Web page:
MARTINSBURG, W.Va. -- For the second straight year, a Martinsburg woman and her two sons are collecting dozens of donated used jackets and other winter clothing to help the needy during cold weather.
Single mother Amanda Sonday said her project, Shared Cotton, is a byproduct of her previous involvement with charity projects in the Washington, D.C., area. She said she was disappointed that a walk her family participated in to benefit the homeless was canceled.
"We started Shared Cotton because we felt the need to contribute to the town in which we live," Sonday told The Journal. "I have been through enough to know that some of what we take for granted as individuals and families are things that other people can only hope for."
Sonday said 135 coats she and her sons brought to a rescue mission in Martinsburg last year were gone in less than an hour. She's collected more than 100 coats already this year and said she's looking for more donations, especially hats, gloves and scarves.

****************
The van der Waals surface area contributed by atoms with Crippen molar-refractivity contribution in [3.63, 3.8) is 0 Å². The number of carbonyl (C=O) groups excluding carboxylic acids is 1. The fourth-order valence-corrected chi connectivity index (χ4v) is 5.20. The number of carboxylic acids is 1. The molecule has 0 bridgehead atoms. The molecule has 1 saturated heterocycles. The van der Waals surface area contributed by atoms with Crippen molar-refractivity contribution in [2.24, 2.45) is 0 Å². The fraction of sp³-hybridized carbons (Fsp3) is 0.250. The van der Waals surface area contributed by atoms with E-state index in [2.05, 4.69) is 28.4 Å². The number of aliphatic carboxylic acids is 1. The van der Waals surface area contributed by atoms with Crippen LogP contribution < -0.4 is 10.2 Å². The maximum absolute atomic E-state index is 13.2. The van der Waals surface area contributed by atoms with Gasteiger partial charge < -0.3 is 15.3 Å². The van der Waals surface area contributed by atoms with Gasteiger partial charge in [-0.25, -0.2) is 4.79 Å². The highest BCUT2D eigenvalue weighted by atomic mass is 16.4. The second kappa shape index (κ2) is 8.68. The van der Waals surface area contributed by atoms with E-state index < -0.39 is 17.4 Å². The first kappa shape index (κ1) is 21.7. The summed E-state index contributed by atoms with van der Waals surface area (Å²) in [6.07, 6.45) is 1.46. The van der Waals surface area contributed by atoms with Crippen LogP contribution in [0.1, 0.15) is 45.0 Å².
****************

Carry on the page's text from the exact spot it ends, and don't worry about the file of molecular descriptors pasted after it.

"I want people to know they don't have to do something major that takes up a lot of time, energy or resources," she said. "What's old or too small for you could be new and a perfect fit for someone who has nothing to block the weather this winter."
Sonday arranges most of her collections through the Shared Cotton Facebook page, www.facebook.com/SharedCotton.
"It allows me to get in touch with people from all over the area and make connections that wouldn't travel so fast by word of mouth," she said.
She plans to distribute the clothing in early to mid-November in downtown Martinsburg and is in the process of organizing the event.
Sonday said her sons, Malakai and Mikah, are involved in the project for a reason.
"My sons are a part of the process from beginning to end," she said. "I pick them up from school and we drive around to people's homes and offices to collect the coats. They help me sort by colors and then we wash, dry and separate them by size. Ultimately, I want my children to know and understand that if you're in a position to help someone out, you should."